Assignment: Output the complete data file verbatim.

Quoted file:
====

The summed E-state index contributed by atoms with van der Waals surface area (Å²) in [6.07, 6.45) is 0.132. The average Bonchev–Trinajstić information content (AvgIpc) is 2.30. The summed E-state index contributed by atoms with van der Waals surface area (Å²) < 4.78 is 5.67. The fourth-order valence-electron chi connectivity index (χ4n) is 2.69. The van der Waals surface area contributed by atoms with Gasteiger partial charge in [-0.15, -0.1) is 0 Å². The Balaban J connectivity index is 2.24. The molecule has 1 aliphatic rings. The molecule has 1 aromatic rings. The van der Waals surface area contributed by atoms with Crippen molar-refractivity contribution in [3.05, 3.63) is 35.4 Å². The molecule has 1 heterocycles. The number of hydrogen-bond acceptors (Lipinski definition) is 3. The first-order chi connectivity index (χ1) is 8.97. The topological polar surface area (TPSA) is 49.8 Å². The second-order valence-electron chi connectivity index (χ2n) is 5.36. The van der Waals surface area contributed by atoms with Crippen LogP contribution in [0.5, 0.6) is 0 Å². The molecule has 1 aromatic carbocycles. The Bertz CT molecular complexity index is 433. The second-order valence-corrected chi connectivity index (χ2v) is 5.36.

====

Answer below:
The summed E-state index contributed by atoms with van der Waals surface area (Å²) in [6.07, 6.45) is 0.132. The average Bonchev–Trinajstić information content (AvgIpc) is 2.30. The summed E-state index contributed by atoms with van der Waals surface area (Å²) < 4.78 is 5.67. The fourth-order valence-electron chi connectivity index (χ4n) is 2.69. The van der Waals surface area contributed by atoms with Gasteiger partial charge in [-0.15, -0.1) is 0 Å². The Balaban J connectivity index is 2.24. The molecule has 1 aliphatic rings. The molecule has 1 aromatic rings. The van der Waals surface area contributed by atoms with Crippen molar-refractivity contribution in [3.05, 3.63) is 35.4 Å². The molecule has 1 heterocycles. The number of hydrogen-bond acceptors (Lipinski definition) is 3. The first-order chi connectivity index (χ1) is 8.97. The topological polar surface area (TPSA) is 49.8 Å². The second-order valence-electron chi connectivity index (χ2n) is 5.36. The van der Waals surface area contributed by atoms with Crippen LogP contribution in [0.5, 0.6) is 0 Å². The molecule has 1 aromatic carbocycles. The Bertz CT molecular complexity index is 433. The second-order valence-corrected chi connectivity index (χ2v) is 5.36.